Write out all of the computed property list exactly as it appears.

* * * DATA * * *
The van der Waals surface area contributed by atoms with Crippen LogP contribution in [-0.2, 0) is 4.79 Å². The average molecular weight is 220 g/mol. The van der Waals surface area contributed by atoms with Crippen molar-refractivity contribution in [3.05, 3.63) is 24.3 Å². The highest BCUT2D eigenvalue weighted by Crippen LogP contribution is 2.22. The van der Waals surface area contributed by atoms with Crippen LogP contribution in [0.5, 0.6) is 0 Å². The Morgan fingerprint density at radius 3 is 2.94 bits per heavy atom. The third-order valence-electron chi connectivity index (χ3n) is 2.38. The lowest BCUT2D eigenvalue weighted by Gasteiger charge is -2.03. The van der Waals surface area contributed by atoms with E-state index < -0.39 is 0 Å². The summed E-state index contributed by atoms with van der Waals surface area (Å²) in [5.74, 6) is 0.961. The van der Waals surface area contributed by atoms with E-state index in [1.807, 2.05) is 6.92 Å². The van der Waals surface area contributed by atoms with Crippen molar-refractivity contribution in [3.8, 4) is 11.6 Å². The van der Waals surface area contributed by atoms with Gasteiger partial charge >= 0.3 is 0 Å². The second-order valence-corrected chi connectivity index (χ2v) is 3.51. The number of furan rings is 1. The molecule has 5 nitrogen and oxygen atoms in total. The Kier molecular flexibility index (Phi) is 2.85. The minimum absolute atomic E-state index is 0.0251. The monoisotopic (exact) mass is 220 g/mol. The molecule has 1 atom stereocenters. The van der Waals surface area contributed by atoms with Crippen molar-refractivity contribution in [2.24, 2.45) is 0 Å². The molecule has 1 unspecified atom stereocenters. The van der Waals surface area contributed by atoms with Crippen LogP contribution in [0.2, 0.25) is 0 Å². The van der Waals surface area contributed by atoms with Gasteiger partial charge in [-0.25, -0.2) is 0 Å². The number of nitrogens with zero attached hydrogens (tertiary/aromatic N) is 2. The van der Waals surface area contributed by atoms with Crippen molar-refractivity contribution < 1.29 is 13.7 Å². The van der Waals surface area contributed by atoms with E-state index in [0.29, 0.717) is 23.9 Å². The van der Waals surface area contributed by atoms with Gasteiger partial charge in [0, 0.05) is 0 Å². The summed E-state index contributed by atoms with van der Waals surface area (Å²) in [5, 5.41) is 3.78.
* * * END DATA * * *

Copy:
The van der Waals surface area contributed by atoms with Crippen LogP contribution in [-0.2, 0) is 4.79 Å². The average molecular weight is 220 g/mol. The van der Waals surface area contributed by atoms with Crippen molar-refractivity contribution in [3.05, 3.63) is 24.3 Å². The highest BCUT2D eigenvalue weighted by Crippen LogP contribution is 2.22. The van der Waals surface area contributed by atoms with Crippen LogP contribution in [0.5, 0.6) is 0 Å². The Morgan fingerprint density at radius 3 is 2.94 bits per heavy atom. The third-order valence-electron chi connectivity index (χ3n) is 2.38. The lowest BCUT2D eigenvalue weighted by Gasteiger charge is -2.03. The van der Waals surface area contributed by atoms with E-state index < -0.39 is 0 Å². The summed E-state index contributed by atoms with van der Waals surface area (Å²) in [5.74, 6) is 0.961. The van der Waals surface area contributed by atoms with E-state index in [1.807, 2.05) is 6.92 Å². The van der Waals surface area contributed by atoms with Crippen molar-refractivity contribution in [3.8, 4) is 11.6 Å². The van der Waals surface area contributed by atoms with Gasteiger partial charge >= 0.3 is 0 Å². The second-order valence-corrected chi connectivity index (χ2v) is 3.51. The number of furan rings is 1. The molecule has 5 nitrogen and oxygen atoms in total. The Kier molecular flexibility index (Phi) is 2.85. The minimum absolute atomic E-state index is 0.0251. The monoisotopic (exact) mass is 220 g/mol. The molecule has 1 atom stereocenters. The van der Waals surface area contributed by atoms with Crippen molar-refractivity contribution in [2.24, 2.45) is 0 Å². The molecule has 1 unspecified atom stereocenters. The van der Waals surface area contributed by atoms with Crippen LogP contribution in [0.2, 0.25) is 0 Å². The van der Waals surface area contributed by atoms with Gasteiger partial charge in [-0.25, -0.2) is 0 Å². The number of nitrogens with zero attached hydrogens (tertiary/aromatic N) is 2. The van der Waals surface area contributed by atoms with Crippen molar-refractivity contribution < 1.29 is 13.7 Å². The van der Waals surface area contributed by atoms with E-state index in [0.29, 0.717) is 23.9 Å². The van der Waals surface area contributed by atoms with Gasteiger partial charge in [0, 0.05) is 0 Å². The summed E-state index contributed by atoms with van der Waals surface area (Å²) in [5, 5.41) is 3.78.